How Good Leaders Leverage Their Weaknesses to Achieve Greatness

How Good Leaders Leverage Their Weaknesses to Achieve Greatness

1 Surprising Thing That Keeps Good Leaders From Becoming Great

Every strength has an opposing force. Here’s how you can leverage the gap that lies between them to get to where you want to go.

A great leader possesses strengths and qualities that stand out to those who wish to achieve greatness in their own right. Steve Jobs placed no limits on imagination and fearless innovation. Richard Branson believes in his people, values integrity, and embraces life with a passion. These are undeniable assets, but something equally important lies in the gap between the admirable qualities and the weaknesses that put a leader’s greatness at risk.

Executive leadership coach and CEO of Lead From Within, Lolly Daskal, has worked with top organizations spanning 14 countries, six languages and hundreds of companies. Through this work, she has discovered that the specific set of values and traits a leader relies on to rise to top is the very thing that causes their performance to suffer once they reach higher levels of success. As a result, she has developed a coaching methodology based on seven leadership archetypes and the personas that each represents.

In her latest book, The Leadership Gap, What Gets Between You and Your Greatness, Daskal identifies the seven archetypes, in what she calls a rethink system, an acronym for the archetypes: Rebel, Explorer, Truth Teller, Hero, Inventor, Navigator and Knight. Within these archetypes, you will find a polarity of character, hidden gaps, and a shadow that will keep you from greatness.

“You can’t have the good without the bad, you cannot recognize beauty without ugliness, and you cannot know happiness without unhappiness,” says Daskal.

Daskal offers this sage advice to help you embrace the gaps in what you know and fully leverage your greatest strengths and qualities.

Stop pretending you are something you are not.

To fully leverage your strengths, stop pretending you are something you are not and own who you really are, even if it makes you extremely uncomfortable. If you can stand at the edge of your leadership gap long enough, you will see that you are made up of many opposite forces–and that is by design. Once you accept this, you can clear the gaps in your knowledge, learn to leverage what keeps you stuck and make the leap to greatness.

What you don’t own owns you.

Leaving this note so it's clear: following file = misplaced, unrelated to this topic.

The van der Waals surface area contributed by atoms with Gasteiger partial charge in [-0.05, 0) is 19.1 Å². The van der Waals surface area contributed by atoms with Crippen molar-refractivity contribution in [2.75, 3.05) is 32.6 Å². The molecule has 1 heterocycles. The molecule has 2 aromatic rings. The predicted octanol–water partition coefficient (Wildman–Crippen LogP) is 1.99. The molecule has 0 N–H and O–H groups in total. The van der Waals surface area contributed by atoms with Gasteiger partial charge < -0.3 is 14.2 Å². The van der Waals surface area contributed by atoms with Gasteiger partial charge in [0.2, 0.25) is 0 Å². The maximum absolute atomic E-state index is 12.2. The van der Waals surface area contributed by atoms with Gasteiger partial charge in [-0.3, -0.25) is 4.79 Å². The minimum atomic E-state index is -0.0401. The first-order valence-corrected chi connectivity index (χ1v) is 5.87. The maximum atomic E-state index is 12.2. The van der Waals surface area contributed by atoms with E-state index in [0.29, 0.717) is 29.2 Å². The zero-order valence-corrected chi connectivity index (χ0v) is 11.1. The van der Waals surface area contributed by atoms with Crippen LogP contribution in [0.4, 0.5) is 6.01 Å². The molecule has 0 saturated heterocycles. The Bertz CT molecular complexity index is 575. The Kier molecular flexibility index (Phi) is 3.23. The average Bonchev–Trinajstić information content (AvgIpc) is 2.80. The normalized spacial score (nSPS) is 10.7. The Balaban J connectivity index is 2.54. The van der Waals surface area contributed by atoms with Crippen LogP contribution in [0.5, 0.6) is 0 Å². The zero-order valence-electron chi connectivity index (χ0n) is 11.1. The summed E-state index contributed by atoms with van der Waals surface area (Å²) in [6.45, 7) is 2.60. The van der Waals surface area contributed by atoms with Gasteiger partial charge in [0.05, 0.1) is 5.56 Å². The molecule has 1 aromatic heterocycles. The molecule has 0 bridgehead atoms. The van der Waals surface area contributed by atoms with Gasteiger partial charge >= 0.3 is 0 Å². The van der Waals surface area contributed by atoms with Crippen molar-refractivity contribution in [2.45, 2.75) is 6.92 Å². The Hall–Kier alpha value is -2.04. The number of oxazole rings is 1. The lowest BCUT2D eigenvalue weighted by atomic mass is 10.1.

Every human being is born with a healthy emotional system. We come into this world without fear, without shame. We don’t make judgments about which parts of ourselves are good and which parts are bad. Along the way in life we experience the impact of the negative messages received from others. These messages, whether intended to cause emotional harm, or not, come from teachers, peers, parents, siblings–really anyone we encounter in life, and can keep us from our dreams.

As long as you continue to deny the qualities that make up who you are, your greatness will elude you. But by actively and purposefully reclaiming and owning your gaps, you can leverage them to become the person you are meant to be, live the kind of life you are meant to live, and contribute in the way you are meant to contribute.

Learn to leverage your gaps.

Our gaps trick us into thinking that we are unworthy, incapable, and unqualified. They fool us into thinking we cannot achieve all the things we want to achieve. But what we don’t realize is that we can leverage our gap to get us to where we want to go. Our gaps don’t get us lost; they are the principles and qualities that actually help us find our way. Only when we discover the gaps in our leadership, and confront our shortcomings, can we truly become the great leaders we are meant to be. Remember, we are not what happened to us, we are who we choose to be.

An important message, one that hasn’t been delivered before, lies in Daskal’s new book. When it comes to leadership or business we must realize that to be whole means to be able to claim our strengths and shortcomings as who we are.

“Leadership is about rethinking who you are and who you want to be. Most of the time our darkest gaps, our biggest fears, will carry our greatest potential,” says Daskal. “Great leaders know that they can change the world around them, but they must start by changing within.”

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